By Charlton Stanley, Weekend Contributor
As I write this, the news is still coming in, and the full story is far from being told. I will provide breaking news as I hear it, but our intrepid bloggers should consider the comments an Open Thread. If you have solid news to report, please do so, and source the information. Otherwise it is just gossip.
It should come as no surprise to anyone that conspiracy theorists are breaking out the tinfoil hats.
What do we know about the death of Mississippi attorney Mark Mayfield? He lived in Ridgeland, Mississippi, a bedroom suburb just north of the city of Jackson. He was 57 years old. About 9:00 Friday morning, he was found dead in his home of a single gunshot wound. There was a note, but authorities have not revealed the contents. That is not unusual. When I worked in the state that was general policy with investigators across the state. Sometimes suicide notes are poignant, sad, and express intense pain. Other notes have content so gross or inflammatory they could not be printed in a family newspaper. In cases of suicide notes, the families often are reluctant to permit release to the public. In other cases, the note may implicate other people in a crime, or include confidential information. If the latter is the case, release of the content of a suicide note risks compromising an ongoing investigation, especially if sealed indictments are involved. Nothing should be read into it if the note contents are not released and made public.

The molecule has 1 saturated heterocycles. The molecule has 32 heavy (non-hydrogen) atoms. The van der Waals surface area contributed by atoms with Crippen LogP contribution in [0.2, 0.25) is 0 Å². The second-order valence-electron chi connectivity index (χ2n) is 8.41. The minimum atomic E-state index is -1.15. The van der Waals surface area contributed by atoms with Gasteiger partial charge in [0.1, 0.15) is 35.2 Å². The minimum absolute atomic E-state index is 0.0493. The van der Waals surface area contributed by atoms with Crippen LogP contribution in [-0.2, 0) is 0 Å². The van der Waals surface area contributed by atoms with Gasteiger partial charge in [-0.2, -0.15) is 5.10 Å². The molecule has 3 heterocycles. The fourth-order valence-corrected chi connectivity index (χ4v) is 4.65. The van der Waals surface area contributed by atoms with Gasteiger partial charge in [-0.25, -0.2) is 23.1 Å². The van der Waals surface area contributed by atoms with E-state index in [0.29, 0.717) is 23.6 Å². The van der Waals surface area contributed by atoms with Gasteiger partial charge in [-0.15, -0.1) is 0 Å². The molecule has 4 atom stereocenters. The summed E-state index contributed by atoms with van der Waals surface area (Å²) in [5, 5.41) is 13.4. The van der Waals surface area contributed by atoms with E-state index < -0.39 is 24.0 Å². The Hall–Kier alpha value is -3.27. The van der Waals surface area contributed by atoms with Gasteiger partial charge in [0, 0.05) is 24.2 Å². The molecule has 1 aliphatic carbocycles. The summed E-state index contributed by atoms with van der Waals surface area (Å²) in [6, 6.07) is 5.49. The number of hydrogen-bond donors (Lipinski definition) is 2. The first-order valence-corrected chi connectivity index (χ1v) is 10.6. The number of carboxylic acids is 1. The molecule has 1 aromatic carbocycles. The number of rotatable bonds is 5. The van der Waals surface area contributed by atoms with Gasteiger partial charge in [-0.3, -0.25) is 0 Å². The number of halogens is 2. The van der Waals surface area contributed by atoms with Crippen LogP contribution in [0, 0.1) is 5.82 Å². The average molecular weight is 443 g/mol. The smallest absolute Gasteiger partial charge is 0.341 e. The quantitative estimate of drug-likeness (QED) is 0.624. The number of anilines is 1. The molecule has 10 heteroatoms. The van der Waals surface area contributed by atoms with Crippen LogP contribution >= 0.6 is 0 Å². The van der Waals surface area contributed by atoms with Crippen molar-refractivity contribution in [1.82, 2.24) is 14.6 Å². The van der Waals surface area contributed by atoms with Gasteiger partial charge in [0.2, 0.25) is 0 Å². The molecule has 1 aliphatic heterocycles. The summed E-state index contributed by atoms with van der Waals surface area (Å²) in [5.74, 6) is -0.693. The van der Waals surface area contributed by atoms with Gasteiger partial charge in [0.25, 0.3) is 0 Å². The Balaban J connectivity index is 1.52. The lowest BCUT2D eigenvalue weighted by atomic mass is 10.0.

Mayfield was a major supporter of the Tea Party in Mississippi. They fielded a candidate to run against Senator Thad Cochran in the Republican primary, Chris McDaniel. During the run-up to the primary, several men gained illegal entry into the nursing home where Senator Cochran’s wife was staying. She has Alzheimer’s disease. The actual break-in was actually implemented by a Tea Party blogger named Clayton Kelley, who was arrested. A photo of Mrs. Cochran was posted on a website, presumably Kelley’s. It was taken down a short time later.
Kelley was arrested along with four men, including lawyer Mayfield. The others arrested in the incident were Richard Sager, a high school coach and John Beachman Mary of Hattiesburg. Mary was not taken into custody because of what were described as “extensive medical conditions.”
All the men face felony conspiracy charges. I have not found a complete list of all the charges, but I am sure some would have been added later. For one there is a major HIPAA violation.
My take on this as a professional who has worked in the field for more than forty years, is that Mayfield felt he had no options left. His career as a lawyer was over. He knew he would lose his license to practice and almost certainly was going to be sent to prison. Life as he knew it in the past was ended; that is, after he was released from prison.